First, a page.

The Crypt was in the basement of St Paul’s church in Deptford. It’s still there now although no longer used as a club and the church website makes no mention of its history.
If you didn’t live in Deptford or in the area and didn’t have a car it was a very difficult place to travel to and back from. The club threw people out at around 4 a.m. or if you were lucky 6 a.m. and the first buses and trains did not start until 6.a.m.. There were night buses but only one every two hours or so, it was a question of having a car , hitching or begging a lift off someone home.
When the place was not full of punters before a show you could see it for what it really was.The place was a damp , mildewy, run down place with dirty walls and dirty floor and a dodgy loo without doors . But with the dope smoke , the fantastic lightshows, the colourlful drugged up crowd dancing like maniacs, and of course the amazing music , it became a magical place. There were very few public places in London you could smoke dope safely. All the hippies were cynical about the ex-copper but I never knew the place to get busted although maybe it did at a later date.
Since I was not living in South London in the eighties it was usually the trek there and back I remembered the most, like trying to find Shangri-La except unlike the Himalayas you could get mugged and the views weren’t as good( older hippies will understand the Shangri-La and “Lost Horizon” references).

A Night of Psychedelic Adventures circa 1986?

At that time the days of my every day life were quite mundane as a full-time single mum and socialising with other local parents living in Harlesden who had no connection with the psychedelic scene.
However I’ve always enjoyed a double life…
I think it might have been Halloween in 1986, I had the evening and night off.
I knew this biker couple called Jenny (a scouser) and Cedar ( not their real names). It’s so funny now because I thought Jenny was really much older than me at the time because she was thirty, I think Cedar was 25 the same as me.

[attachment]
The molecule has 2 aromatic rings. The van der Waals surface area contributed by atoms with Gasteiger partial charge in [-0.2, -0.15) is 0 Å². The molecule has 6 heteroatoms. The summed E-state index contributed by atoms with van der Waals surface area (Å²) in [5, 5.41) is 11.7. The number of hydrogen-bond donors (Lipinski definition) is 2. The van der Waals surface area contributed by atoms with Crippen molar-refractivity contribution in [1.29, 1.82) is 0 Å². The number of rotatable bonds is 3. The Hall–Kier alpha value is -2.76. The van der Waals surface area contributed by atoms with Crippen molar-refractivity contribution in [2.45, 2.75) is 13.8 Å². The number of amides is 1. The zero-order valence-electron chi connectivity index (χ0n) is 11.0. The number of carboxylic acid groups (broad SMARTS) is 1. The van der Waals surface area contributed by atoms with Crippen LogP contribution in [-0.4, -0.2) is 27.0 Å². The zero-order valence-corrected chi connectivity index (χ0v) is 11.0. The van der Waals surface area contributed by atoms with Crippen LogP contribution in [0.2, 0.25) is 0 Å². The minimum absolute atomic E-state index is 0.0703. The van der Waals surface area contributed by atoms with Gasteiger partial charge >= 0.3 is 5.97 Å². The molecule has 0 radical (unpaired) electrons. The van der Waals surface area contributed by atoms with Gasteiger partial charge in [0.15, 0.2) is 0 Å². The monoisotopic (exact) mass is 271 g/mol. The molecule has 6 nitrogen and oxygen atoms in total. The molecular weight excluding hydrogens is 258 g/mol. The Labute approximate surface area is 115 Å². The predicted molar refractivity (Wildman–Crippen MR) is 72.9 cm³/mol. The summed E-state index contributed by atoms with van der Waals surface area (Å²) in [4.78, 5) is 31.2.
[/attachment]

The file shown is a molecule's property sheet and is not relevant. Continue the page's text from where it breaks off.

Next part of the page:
Jenny and Cedar were bikers, they were an attractive couple and always dressed from head to toe in leather.
We planned( on the spur of the moment!) to go to The Marquee Club in Wardour Street to see The Cardiacs. I was going to try to get us in for free because they had seen me many times at Club Dog . We didn’t have much money on us but we went down there anyway. There were huge queues to get in to the place in Wardour Street and it sold out. We soon realised we wouldn’t get in as the place was exceeding the new fire regulations!
We decided to go to a pub nearby called “The Ship” just a couple of doors down. We went in there and at the bar next us I saw Lemmy. He was wearing a Motorhead Ace of Spades T-shirt and well..it was Lemmy!
I had seen Lemmy many times as he liked to walk up and down Portobello Road most Saturdays loudly in his boots when Michael and I used to run a stall there in the late 70s early 80s.Lemmy used to hang out in Notting Hill with a regular groups of bikers/headbangers who I knew vaguely but I’d never actually met Lemmy .
He was very famous at this time but I thought it was a safe bet to chat to him.
So while we were all lined up at the bar I nudged Jenny and whispered “Look who it is, we should say hello”, she nudged Cedar and in a macho blokey way Cedar took over the proceedings and talked to Lemmy while kind of keeping me and Jenny at bay.
Anyway we shook hands and eventually we went to sit down with him. He asked us all what we wanted to drink and bought us each a round and then he asked us what fags we smoked and he gave us each our favourite fags, for me it was rolling tobacco and rizzlas and he went out of his way to get some for me as there was none in the pub, but then he went to sit at another table and left us to it..
We sat there for a while and I suggested we should go to The Crypt because I knew the guy running it . I had performed at the Crypt as Astragone Arglegarle and Kev had messed me around over bookings and he knew he owed me a favour . So after that he always let me in for free ( you have to understand we had virtually no money on us).I knew the Ozrics were playing there as they’d told me.